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Even without his physical presence in the country, Wyatt’s impact on Ireland was substantial and long-lasting. His style of neo-classicism continued to be admired and emulated for decades after the architect’s death in 1813. One well-known example of this abiding influence is the set of hall seats Wyatt designed in 1797 for Castle Coole, County Fermanagh and manufactured by London cabinet maker William Kidd. Distinctive features such as splayed saber legs and corresponding arms means it is easy to trace other items copied from these seats, beginning with a set of six originally produced for Dunsandle, County Galway and possibly ordered directly from Wyatt. Thereafter cabinet makers took up the design and would sometimes alter it to make the seat into a broader bench: one such piece features in the soon-closing exhibition, Ireland: Crossroads of Art and Design, 1690-1840 at Chicago’s Art Institute. That particular example was made by the Dublin firm of Williams & Gibton possibly as late as 1842, in other words three decades after Wyatt’s death. John Martin Robinson points out other features from his architectural repertoire which entered into the Irish mainstream, ‘including his particular type of stucco arabesque, the use of Coade stone and the Wyatt tripartite form of sash window.’ The Wyatt window in particular became a staple of Irish domestic architecture, but as Robinson also observes, ‘There are dozens of surviving houses in Dublin with Wyatt-type stucco ceilings and wall decorations, which were probably not directly designed by him, and many country houses have Wyatt-derived rooms, which are not by Wyatt himself, but local craftsmen copying him.’ All of which makes it challenging to discern which buildings were indeed designed by the architect rather than by admirers.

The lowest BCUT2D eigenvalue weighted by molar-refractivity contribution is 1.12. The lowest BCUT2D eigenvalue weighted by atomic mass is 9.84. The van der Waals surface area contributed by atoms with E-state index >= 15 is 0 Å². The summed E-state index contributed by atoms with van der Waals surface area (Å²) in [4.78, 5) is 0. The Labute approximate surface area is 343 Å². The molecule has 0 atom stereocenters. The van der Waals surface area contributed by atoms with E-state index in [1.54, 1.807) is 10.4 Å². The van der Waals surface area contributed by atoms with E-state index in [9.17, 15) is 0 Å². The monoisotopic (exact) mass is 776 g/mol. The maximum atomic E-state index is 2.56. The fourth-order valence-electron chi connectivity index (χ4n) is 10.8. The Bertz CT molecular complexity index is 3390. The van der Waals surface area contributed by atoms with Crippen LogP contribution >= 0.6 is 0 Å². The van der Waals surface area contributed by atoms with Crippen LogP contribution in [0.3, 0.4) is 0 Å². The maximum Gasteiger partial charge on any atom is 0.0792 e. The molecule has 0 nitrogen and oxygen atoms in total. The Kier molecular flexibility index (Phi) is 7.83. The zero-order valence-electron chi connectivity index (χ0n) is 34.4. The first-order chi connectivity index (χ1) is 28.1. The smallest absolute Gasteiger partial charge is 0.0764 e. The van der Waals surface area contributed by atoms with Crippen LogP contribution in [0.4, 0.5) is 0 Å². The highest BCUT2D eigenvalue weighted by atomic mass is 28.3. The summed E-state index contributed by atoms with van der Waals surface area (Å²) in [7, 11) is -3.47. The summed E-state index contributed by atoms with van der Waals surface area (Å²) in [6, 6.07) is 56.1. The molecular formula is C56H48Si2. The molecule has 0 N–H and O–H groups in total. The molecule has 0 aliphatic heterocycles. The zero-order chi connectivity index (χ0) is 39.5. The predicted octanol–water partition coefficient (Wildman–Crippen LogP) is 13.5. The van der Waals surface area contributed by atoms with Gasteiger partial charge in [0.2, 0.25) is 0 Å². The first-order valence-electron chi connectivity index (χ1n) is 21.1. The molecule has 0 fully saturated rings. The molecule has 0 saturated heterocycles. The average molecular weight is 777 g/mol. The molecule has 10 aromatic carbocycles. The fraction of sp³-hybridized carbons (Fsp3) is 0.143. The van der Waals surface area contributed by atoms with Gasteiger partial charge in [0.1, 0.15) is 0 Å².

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The list of extant houses for which we are confident Wyatt produced designs includes the likes of Lucan, County Dublin; Mount Kennedy, County Wicklow; Abbeyleix, County Laois; and Slane Castle, County Meath. Others like the Oriel Temple, County Louth have been considerably altered since first constructed and it is therefore difficult to appreciate how they were intended to look. However, one of Wyatt’s most significant interior schemes still to survive is for the Picture Gallery, or Great Room in Leinster House, Dublin; this space now serves as the Senate Chamber in Dáil Éireann. The building had been designed by Richard Castle in 1745 as a town residence for the future first Duke of Leinster. After the latter’s death in 1773, the second Duke was left with a large incomplete space in the north end of the building and therefore invited Wyatt to come up with a scheme for its decoration: in September 1776, having married the heiress Emilia St George the previous year, he wrote to his mother ‘Mr Wyatt has sent me…the most beautiful finishing for my Gallery at L. House which I shall prepare and hope to do next Spring as have the furniture ready for it.’ Dating from 1777, the resultant room is rightly judged to be one of the finest interiors of the period, its plasterwork sometimes attributed to the stuccodore Michael Stapleton although Conor Lucey has commented that the factors leading to such an attribution ‘are no longer wholly reliable.’ No matter, the end result as Robinson remarks ‘launched the taste for Wyatt’s neo-classical decoration’ and led to a flood of further commissions, one of them being the dining room at Westport House, County Mayo.